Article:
Piano Sheets > Jerome Kern Sheet Music > All The Things You Are (ver. 2) Piano Sheet

All The Things You Are (ver. 2) by Jerome Kern - Piano Sheets and Free Sheet Music

  
About the Song
   Other avaliable versions of this music sheet: Version 1  Version 2  
"All the Things You Are" is a song composed by Jerome Kern, with lyrics written by Oscar Hammerstein II. It was written for the musical Very Warm for May (1939), where it was introduced by Hiram Sherman, Frances Mercer, Hollace Shaw, and Ralph Stuart. It was later featured in the film Broadway Rhythm (1944), and was performed during the opening credits and as a recurring theme for the romantic comedy A Letter for Evie (1945). The song ranked in the top five of the Record Buying Guide of Billboard, a pre-retail listing which surveyed primarily the jukebox industry. Recordings by Tommy Dorsey, Artie Shaw, and Frankie Masters propelled the song during its initial popularity. Its verse is rarely sung now, but the main chorus has become a favourite with singers and jazz musicians. The chorus is a 36-measure AA2BA3 form that features two twists on the usual 32-bar AABA song-form: A2 transposes the.    Download this sheet!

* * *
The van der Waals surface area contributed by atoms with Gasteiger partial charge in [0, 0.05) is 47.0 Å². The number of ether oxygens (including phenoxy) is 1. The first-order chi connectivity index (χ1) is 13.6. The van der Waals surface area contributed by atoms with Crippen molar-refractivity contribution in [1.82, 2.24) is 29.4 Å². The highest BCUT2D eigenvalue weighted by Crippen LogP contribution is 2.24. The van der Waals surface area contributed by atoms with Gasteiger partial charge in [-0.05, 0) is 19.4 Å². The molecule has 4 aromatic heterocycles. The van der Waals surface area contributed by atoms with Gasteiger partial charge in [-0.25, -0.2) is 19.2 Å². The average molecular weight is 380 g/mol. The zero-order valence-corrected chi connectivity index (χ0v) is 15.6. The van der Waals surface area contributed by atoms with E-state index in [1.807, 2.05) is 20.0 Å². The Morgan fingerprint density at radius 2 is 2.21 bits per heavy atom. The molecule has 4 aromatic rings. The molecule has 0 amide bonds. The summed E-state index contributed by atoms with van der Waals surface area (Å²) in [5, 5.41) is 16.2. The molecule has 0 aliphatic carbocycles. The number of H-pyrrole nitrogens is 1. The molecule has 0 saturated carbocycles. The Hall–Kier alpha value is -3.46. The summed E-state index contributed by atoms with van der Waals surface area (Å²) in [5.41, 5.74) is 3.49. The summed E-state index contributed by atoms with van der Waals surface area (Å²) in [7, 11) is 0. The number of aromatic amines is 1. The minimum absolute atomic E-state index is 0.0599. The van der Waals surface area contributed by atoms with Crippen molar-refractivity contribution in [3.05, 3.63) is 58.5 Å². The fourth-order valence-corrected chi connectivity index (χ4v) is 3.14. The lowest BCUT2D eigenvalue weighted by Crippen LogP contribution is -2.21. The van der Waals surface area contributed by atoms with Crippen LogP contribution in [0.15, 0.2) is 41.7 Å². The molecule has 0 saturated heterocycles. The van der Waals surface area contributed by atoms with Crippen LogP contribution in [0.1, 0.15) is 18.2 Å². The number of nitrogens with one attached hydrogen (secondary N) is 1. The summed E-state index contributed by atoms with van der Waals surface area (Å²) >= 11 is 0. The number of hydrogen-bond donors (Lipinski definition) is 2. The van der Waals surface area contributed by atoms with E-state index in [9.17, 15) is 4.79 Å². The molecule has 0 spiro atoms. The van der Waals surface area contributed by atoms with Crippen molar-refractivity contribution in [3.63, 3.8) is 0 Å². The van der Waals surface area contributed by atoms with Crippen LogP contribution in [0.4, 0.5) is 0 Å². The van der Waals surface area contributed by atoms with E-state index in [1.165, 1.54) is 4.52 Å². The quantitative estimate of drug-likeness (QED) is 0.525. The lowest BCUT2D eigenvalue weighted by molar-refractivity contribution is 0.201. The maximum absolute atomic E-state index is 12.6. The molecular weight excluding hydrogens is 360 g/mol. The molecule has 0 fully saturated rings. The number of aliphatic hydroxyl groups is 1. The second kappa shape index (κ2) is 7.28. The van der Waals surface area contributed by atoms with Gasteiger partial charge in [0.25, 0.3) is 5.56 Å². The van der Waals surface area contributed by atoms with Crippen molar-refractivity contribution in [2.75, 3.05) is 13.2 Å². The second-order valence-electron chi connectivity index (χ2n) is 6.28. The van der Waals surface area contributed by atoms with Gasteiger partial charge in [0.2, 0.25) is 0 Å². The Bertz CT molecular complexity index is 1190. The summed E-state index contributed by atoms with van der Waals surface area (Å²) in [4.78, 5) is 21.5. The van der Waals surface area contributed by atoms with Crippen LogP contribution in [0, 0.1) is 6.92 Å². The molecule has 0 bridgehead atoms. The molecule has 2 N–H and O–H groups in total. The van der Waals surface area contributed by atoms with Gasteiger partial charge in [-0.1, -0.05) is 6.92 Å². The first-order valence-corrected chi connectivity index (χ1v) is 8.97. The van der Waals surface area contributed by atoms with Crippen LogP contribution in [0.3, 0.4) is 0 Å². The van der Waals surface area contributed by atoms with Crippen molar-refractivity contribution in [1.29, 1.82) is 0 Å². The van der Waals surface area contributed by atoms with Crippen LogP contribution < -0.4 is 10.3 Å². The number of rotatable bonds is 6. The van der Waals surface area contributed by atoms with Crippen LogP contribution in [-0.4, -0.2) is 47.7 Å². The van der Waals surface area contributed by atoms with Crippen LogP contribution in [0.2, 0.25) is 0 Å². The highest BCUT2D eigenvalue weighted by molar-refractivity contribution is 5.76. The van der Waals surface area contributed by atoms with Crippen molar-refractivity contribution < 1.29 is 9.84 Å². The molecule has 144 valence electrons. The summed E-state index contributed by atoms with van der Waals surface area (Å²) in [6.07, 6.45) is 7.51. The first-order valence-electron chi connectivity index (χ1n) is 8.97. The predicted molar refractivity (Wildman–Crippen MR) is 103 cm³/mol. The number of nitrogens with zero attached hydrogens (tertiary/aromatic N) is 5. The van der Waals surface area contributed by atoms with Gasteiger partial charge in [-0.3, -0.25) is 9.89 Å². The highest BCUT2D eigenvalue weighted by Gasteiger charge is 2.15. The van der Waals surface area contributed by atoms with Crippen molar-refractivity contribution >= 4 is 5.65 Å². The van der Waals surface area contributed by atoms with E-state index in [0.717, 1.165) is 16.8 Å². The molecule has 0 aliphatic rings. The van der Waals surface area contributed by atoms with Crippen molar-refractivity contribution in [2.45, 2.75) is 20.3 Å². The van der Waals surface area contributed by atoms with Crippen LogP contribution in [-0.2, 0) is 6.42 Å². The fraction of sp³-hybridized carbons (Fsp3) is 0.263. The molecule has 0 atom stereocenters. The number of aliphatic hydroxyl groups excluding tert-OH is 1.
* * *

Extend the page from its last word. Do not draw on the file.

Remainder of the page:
About the Artist
Jerome David Kern (January 27, 1885 – November 11, 1945) was an American composer of popular music. He wrote around 700 songs, including such classics as "Ol' Man River", "Can't Help Lovin' Dat Man", "A Fine Romance", "Smoke Gets in Your Eyes", "All the Things You Are", "The Way You Look Tonight", and "Who?", a 6-week number 1 hit for George Olsen & his Orchestra in 1925. His career spanned dozens of Broadway musicals and Hollywood films from 1902 until his death. Although Kern wrote almost exclusively for musical theatre and musical film, the harmonic richness of his compositions lends them well to the jazz idiom (which typically emphasizes improvisation based on a harmonic structure) and many Kern melodies have been adopted by jazz musicians to become standard tunes. Jerome Kern was born in New York City to Fanny and Henry Kern, both German Jews. They named him Jerome because they lived near Jerome Park (named after Winston Churchill's grandfather, Leonard Jerome), a favorite place of theirs. Kern grew up on East 56th Street in Midtown Manhattan, where he attended public schools. Fanny Kern encouraged her son to take piano lessons. Henry.
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